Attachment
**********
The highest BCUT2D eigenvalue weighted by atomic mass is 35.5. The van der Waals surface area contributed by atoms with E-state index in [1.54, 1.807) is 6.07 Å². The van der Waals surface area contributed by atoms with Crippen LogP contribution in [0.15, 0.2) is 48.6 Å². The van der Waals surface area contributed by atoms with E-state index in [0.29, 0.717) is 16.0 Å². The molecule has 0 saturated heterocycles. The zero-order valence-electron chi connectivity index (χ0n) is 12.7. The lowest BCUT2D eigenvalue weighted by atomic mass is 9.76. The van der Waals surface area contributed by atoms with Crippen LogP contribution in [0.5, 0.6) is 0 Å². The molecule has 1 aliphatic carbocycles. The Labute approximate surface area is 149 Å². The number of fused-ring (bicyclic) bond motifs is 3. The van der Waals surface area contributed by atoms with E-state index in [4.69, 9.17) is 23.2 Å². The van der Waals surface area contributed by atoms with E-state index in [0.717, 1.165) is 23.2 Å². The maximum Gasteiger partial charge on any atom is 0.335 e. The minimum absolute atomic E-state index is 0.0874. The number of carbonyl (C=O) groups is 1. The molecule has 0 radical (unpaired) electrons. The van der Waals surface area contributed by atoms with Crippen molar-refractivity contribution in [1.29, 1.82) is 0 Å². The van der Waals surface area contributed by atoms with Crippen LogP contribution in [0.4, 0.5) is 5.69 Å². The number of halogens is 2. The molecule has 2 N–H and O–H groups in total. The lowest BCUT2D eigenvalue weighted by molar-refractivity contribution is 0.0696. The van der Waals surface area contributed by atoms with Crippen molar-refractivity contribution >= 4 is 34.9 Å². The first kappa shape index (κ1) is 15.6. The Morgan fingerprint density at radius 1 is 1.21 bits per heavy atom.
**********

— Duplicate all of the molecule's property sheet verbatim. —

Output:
The highest BCUT2D eigenvalue weighted by atomic mass is 35.5. The van der Waals surface area contributed by atoms with E-state index in [1.54, 1.807) is 6.07 Å². The van der Waals surface area contributed by atoms with Crippen LogP contribution in [0.15, 0.2) is 48.6 Å². The van der Waals surface area contributed by atoms with E-state index in [0.29, 0.717) is 16.0 Å². The molecule has 0 saturated heterocycles. The zero-order valence-electron chi connectivity index (χ0n) is 12.7. The lowest BCUT2D eigenvalue weighted by atomic mass is 9.76. The van der Waals surface area contributed by atoms with Crippen LogP contribution in [0.5, 0.6) is 0 Å². The molecule has 1 aliphatic carbocycles. The Labute approximate surface area is 149 Å². The number of fused-ring (bicyclic) bond motifs is 3. The van der Waals surface area contributed by atoms with E-state index in [4.69, 9.17) is 23.2 Å². The van der Waals surface area contributed by atoms with E-state index in [0.717, 1.165) is 23.2 Å². The maximum Gasteiger partial charge on any atom is 0.335 e. The minimum absolute atomic E-state index is 0.0874. The number of carbonyl (C=O) groups is 1. The molecule has 0 radical (unpaired) electrons. The van der Waals surface area contributed by atoms with Crippen molar-refractivity contribution in [1.29, 1.82) is 0 Å². The van der Waals surface area contributed by atoms with Crippen LogP contribution in [0.4, 0.5) is 5.69 Å². The number of halogens is 2. The molecule has 2 N–H and O–H groups in total. The lowest BCUT2D eigenvalue weighted by molar-refractivity contribution is 0.0696. The van der Waals surface area contributed by atoms with Crippen molar-refractivity contribution >= 4 is 34.9 Å². The first kappa shape index (κ1) is 15.6. The Morgan fingerprint density at radius 1 is 1.21 bits per heavy atom.